Camarones en coco and Bola de platanos
This recipe was passed to me last year by my beloved mum, so I dedicate this post to her. Is one of those delicious meals she used to make for us but that she will keep a secret for her when I asked she actually gave me the recipe in 3 lines so I had to put on my thinking hat and work out my ratios with this one.
It looks super fancy and delicious but it is actually very simple to make, about the origins of the recipe I suspect it is a variation of a traditional soup my Grandmother use to make with saltfish which is a traditional recipe from Guiria (a small coastal city where my grandpa and grandma grew up which had a lot of influences from the Antilles especially Trinidad and Tobago), the dish, called Courgullon (Cuguyon, as it is pronounced in Venezuela, is the word for Court Bouillon the French dish that influenced this soup) is a broth made out of sofrito, coconut milk or cream, root vegetables and saltfish, and it is out of this world. The addition of coriander or more traditionally culantro add some freshness to the soup.
The original soup is normally accompanied by Plantain ball (made out of green and slightly ripe plantains) which is consumed in many places in the Caribbean with some variations, also called Mofongo in Puerto Rico and the Dominican Republic when green plantains have a more savoury and sour note which helps cut down the richness of the soup and add some acidity to the dish balancing the whole mouthfeel experience.
Tips to make Coconut Prawns with Plantain ball
- Prawns must be very fresh and raw, is best if you can peel and clean your own prawns otherwise to get the freshest ones might be best to buy them peeled and frozen and thawed them in the fridge, also try to get some medium-sized ones as Banana Prawns or Tiger Prawns, they must be briefly browned so they don’t overcook when adding them again at the end of the dish. If buying unpeeled prawns, reserve the shells and make a stock with which will help to thin out the soup if you need it, otherwise fish stock or water will do the job.
- For a real flavour punch, I recommend using fresh coconuts and making your own coconut milk, by scraping the coconut meat and blending the pulp with hot water and then pressing through a colander or a milk bag, but in case you are in a rush or not able to find the fresh coconuts, is fine to use canned coconut milk or a combination of milk and cream.
- Plantains are very different to bananas so beware when buying this ingredient as you won’t get the same results if using bananas. Plantains or Cooking bananas are a lot more starchy and can withstand long cooking times, they taste astringent when eaten raw so they are best when eaten cooked when green they add savoury and acidity notes to the dish and when ripe they turn very sweet their flavour profile is a lot more dominant than bananas. In order to find it in Melbourne, I recommend visiting Footscray or Victoria Markets or Asian specialty stores, you can identify the green ones by the skin which have to be bright green, as soon as they have any yellow bits in the skin means they are ripening, for this recipe I recommend green plantains but slightly ripen ones are fine if they are fully ripe it will yield a different end product. I’ve to use Saba Bananas which are a type of cooking bananas from the Philipines, they are easily found in the freezer section of Asian stores, they normally come steamed so that will reduce your cooking time, and the result is similar but I added a bit of lemon juice to amp up the acidity of the Plantain Ball.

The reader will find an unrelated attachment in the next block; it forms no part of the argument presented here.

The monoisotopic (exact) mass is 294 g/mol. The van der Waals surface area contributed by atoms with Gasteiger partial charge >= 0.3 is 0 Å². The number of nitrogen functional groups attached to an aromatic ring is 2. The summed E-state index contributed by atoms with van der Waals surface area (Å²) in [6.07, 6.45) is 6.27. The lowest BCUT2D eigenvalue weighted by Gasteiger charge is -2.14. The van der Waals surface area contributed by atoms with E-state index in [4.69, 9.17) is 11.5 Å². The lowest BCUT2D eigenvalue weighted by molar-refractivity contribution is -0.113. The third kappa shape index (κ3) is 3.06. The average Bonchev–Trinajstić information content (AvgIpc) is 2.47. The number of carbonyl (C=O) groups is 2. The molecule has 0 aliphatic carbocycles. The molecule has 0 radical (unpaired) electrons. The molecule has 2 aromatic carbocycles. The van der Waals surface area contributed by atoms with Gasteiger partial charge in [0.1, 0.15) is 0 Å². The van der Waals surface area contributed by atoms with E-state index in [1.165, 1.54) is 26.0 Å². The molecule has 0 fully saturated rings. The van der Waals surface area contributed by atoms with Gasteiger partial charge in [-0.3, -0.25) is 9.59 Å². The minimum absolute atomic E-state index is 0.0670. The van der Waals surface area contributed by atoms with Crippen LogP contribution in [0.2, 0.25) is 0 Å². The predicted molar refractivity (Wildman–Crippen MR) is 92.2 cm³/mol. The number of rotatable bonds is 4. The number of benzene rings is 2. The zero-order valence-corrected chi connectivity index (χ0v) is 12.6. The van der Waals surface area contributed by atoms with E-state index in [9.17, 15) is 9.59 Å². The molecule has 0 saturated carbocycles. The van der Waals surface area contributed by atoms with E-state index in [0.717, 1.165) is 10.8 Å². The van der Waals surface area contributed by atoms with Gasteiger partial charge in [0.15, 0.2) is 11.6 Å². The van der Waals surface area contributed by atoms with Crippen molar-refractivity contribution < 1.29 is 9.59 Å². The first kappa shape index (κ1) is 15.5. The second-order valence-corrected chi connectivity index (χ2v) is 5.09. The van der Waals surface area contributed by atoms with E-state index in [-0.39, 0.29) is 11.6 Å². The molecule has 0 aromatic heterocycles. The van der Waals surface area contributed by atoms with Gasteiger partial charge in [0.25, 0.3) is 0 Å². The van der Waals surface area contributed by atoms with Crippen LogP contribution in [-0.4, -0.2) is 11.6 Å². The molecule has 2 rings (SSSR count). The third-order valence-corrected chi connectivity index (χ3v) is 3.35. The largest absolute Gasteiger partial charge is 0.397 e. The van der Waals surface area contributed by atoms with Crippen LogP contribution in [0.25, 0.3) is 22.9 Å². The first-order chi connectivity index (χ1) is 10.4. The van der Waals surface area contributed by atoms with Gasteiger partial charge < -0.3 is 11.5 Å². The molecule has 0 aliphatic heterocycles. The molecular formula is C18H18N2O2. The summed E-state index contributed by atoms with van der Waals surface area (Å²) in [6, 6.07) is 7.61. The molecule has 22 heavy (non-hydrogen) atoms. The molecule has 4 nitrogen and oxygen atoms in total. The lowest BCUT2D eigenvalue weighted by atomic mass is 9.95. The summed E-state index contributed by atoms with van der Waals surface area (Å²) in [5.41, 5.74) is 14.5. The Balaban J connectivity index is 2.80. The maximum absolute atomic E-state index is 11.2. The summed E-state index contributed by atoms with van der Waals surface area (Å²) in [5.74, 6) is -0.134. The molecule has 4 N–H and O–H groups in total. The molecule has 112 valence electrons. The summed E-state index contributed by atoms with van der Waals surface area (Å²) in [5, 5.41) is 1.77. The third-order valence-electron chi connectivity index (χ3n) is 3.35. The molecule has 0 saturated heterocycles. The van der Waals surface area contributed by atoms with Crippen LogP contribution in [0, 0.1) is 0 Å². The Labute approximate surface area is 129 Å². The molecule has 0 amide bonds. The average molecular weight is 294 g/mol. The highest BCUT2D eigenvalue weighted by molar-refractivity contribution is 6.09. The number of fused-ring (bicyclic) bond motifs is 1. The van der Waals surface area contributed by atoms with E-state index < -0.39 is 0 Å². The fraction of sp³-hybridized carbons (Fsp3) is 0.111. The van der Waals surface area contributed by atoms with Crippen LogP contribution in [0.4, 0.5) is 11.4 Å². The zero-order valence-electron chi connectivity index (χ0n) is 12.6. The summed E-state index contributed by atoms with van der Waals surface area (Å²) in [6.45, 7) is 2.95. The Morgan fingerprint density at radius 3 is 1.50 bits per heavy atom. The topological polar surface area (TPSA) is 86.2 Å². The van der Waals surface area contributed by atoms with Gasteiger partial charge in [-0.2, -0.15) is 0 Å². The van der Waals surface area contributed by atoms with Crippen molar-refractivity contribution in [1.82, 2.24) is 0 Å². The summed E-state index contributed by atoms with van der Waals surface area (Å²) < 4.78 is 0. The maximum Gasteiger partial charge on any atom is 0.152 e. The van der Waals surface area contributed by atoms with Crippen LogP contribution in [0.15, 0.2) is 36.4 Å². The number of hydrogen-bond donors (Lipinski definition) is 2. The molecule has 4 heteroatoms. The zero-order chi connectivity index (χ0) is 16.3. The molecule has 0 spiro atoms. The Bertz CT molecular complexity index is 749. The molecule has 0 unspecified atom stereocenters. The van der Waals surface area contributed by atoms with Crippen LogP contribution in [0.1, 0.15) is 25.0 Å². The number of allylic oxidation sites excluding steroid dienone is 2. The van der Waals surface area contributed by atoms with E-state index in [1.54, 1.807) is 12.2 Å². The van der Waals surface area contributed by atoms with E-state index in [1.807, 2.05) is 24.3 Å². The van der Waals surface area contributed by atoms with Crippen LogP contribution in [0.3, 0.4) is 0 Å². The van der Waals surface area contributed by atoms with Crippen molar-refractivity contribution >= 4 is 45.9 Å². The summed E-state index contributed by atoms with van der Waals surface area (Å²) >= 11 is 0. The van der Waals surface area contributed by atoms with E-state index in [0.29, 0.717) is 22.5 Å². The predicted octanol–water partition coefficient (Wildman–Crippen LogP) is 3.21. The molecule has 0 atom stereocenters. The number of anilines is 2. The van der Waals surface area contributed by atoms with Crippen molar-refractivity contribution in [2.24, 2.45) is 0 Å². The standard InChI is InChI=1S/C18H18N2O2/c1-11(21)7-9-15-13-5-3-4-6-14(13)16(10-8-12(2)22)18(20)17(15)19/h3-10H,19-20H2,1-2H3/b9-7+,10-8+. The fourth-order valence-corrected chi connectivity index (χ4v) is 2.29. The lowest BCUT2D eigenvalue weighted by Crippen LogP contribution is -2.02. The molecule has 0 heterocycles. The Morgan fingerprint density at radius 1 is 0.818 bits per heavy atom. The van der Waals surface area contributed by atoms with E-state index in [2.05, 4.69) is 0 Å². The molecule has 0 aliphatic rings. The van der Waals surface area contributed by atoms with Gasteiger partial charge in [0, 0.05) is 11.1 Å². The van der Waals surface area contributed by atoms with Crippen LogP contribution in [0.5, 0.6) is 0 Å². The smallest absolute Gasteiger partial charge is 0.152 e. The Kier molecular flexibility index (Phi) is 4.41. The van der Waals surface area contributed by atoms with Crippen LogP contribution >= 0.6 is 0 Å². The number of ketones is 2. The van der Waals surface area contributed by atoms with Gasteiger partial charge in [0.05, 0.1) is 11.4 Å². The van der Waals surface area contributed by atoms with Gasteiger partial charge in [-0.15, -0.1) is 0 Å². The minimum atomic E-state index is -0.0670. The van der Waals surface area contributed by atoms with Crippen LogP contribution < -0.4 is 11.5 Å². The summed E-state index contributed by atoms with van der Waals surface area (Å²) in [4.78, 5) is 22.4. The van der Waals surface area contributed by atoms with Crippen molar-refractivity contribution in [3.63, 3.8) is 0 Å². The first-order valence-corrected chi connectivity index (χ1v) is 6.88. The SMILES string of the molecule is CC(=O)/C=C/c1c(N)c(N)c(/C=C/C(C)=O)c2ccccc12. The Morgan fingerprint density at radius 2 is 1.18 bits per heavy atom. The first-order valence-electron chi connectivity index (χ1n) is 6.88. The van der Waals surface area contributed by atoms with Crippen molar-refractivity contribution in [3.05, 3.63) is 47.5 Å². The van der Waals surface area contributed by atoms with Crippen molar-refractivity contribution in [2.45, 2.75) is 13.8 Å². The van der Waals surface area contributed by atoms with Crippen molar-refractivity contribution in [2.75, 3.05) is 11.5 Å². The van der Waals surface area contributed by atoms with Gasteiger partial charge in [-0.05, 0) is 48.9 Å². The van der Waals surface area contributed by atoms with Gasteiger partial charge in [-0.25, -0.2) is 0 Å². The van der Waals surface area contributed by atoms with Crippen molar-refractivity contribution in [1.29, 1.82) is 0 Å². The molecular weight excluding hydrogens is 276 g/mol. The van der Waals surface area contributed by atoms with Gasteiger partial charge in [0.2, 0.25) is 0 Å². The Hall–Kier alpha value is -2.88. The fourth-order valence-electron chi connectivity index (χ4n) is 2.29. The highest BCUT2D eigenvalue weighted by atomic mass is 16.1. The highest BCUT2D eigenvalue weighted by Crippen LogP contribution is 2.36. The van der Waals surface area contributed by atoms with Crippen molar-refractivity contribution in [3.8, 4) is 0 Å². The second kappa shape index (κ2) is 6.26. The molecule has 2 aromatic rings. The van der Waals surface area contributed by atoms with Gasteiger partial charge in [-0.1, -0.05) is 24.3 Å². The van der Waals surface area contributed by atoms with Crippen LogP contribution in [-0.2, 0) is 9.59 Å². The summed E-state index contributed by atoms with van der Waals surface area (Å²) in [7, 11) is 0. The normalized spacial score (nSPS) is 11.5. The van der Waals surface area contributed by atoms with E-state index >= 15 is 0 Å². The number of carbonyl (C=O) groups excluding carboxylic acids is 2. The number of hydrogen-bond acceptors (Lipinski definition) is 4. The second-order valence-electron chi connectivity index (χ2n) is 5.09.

- This recipe is suitable for gluten-free and dairy-free diets, Plantains are naturally gluten-free. It can be easily adapted to vegan diets by substituting the prawns for tofu or Banana Blossoms (found canned in water in the health section of the supermarket Coles or Woolworths)
Coconut Prawns with Plantain ballCourse: MainCuisine: Latin, CaribbeanDifficulty: Medium
- Coconut Prawns
1 tbsp vegetable oil
1 Kg of raw whole prawns or 500gr of frozen peeled prawns
1 brown onion diced
2 sprigs of spring onion finely sliced
2 garlic cloves minced
1 sweet chili finely diced (yellow or green)
1/2 green or yellow capsicum
1 whole coconut + 2 cups of water to make coconut milk (or 1 can of 400 ml of coconut milk)
1/2 c prawn stock or fish stock or water
1/2 bunch of coriander for garnish
½ tsp of salt (adjust to taste)
freshly cracked white pepper
2 green plantains
2 tbsp butter
few drops of lemon
1 tsp of garlic powder (optional)
salt to taste
- Coconut Prawns
- Deshell and clean prawns, add a few sprinkles of salt and pepper.
- In a saucepan add the oil and heat to medium heat, saute the prawns for about a min on each side, and set aside.
- In the same saucepan add the veggies and saute for 3-5 min until translucid and aromatic.
- Add the coconut milk and stir, add salt and pepper and let cook for 10-15 min to infuse and reduce by half.
- Adjust seasonings and add the prawns and fold and cook for a further min and turn the heat off, add a few drops of lime juice to balance the sweetness of the coconut sauce, and serve sprinkled with coriander and plantain ball.
- Plantain ball
- Cut the tips of the plantain and add to a saucepan fill with water to cover the plantains. Bring to boil and simmer for 10-12 min until you can easily pierce the plantain through.
- Peel and mash while still hot to make it easier to mash until there are no visible big lumps (don’t blend as the plantain will get gummy). Add salt, garlic powder, and butter and knead with hands until big ball forms.
- Break apart and form 4-6 balls of about a baseball ball size, the plantain ball can be eaten as is, but it can be also browned so it adds an extra dimension to the dish, if doing so make a big ball cut 2-3 cm thick slices, add a dash of oil or butter to a non-stick pan and brown for 2-3 min on each side, serve the slices with the coconut prawns and enjoy.